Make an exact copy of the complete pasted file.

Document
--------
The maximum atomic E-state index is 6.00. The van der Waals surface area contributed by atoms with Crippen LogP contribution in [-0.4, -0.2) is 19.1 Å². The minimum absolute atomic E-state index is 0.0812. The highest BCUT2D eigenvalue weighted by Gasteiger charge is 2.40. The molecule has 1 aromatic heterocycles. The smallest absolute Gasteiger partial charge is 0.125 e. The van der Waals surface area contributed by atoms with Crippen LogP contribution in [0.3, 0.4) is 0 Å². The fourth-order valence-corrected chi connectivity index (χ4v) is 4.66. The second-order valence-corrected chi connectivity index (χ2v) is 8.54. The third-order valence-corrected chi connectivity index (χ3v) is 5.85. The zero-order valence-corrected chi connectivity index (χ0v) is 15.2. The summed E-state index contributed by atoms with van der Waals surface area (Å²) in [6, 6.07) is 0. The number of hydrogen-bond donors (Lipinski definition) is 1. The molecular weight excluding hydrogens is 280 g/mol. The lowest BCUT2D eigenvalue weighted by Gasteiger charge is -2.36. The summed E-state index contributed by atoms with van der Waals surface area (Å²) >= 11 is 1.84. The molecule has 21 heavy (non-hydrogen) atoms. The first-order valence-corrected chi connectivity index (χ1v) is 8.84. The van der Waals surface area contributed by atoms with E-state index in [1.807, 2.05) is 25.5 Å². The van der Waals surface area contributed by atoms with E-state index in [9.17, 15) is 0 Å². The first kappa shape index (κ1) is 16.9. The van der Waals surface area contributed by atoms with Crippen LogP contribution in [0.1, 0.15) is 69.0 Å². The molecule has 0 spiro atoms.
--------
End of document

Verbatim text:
The maximum atomic E-state index is 6.00. The van der Waals surface area contributed by atoms with Crippen LogP contribution in [-0.4, -0.2) is 19.1 Å². The minimum absolute atomic E-state index is 0.0812. The highest BCUT2D eigenvalue weighted by Gasteiger charge is 2.40. The molecule has 1 aromatic heterocycles. The smallest absolute Gasteiger partial charge is 0.125 e. The van der Waals surface area contributed by atoms with Crippen LogP contribution in [0.3, 0.4) is 0 Å². The fourth-order valence-corrected chi connectivity index (χ4v) is 4.66. The second-order valence-corrected chi connectivity index (χ2v) is 8.54. The third-order valence-corrected chi connectivity index (χ3v) is 5.85. The zero-order valence-corrected chi connectivity index (χ0v) is 15.2. The summed E-state index contributed by atoms with van der Waals surface area (Å²) in [6, 6.07) is 0. The number of hydrogen-bond donors (Lipinski definition) is 1. The molecular weight excluding hydrogens is 280 g/mol. The lowest BCUT2D eigenvalue weighted by Gasteiger charge is -2.36. The summed E-state index contributed by atoms with van der Waals surface area (Å²) >= 11 is 1.84. The molecule has 21 heavy (non-hydrogen) atoms. The first-order valence-corrected chi connectivity index (χ1v) is 8.84. The van der Waals surface area contributed by atoms with E-state index in [1.807, 2.05) is 25.5 Å². The van der Waals surface area contributed by atoms with E-state index in [9.17, 15) is 0 Å². The first kappa shape index (κ1) is 16.9. The van der Waals surface area contributed by atoms with Crippen LogP contribution in [0.1, 0.15) is 69.0 Å². The molecule has 0 spiro atoms.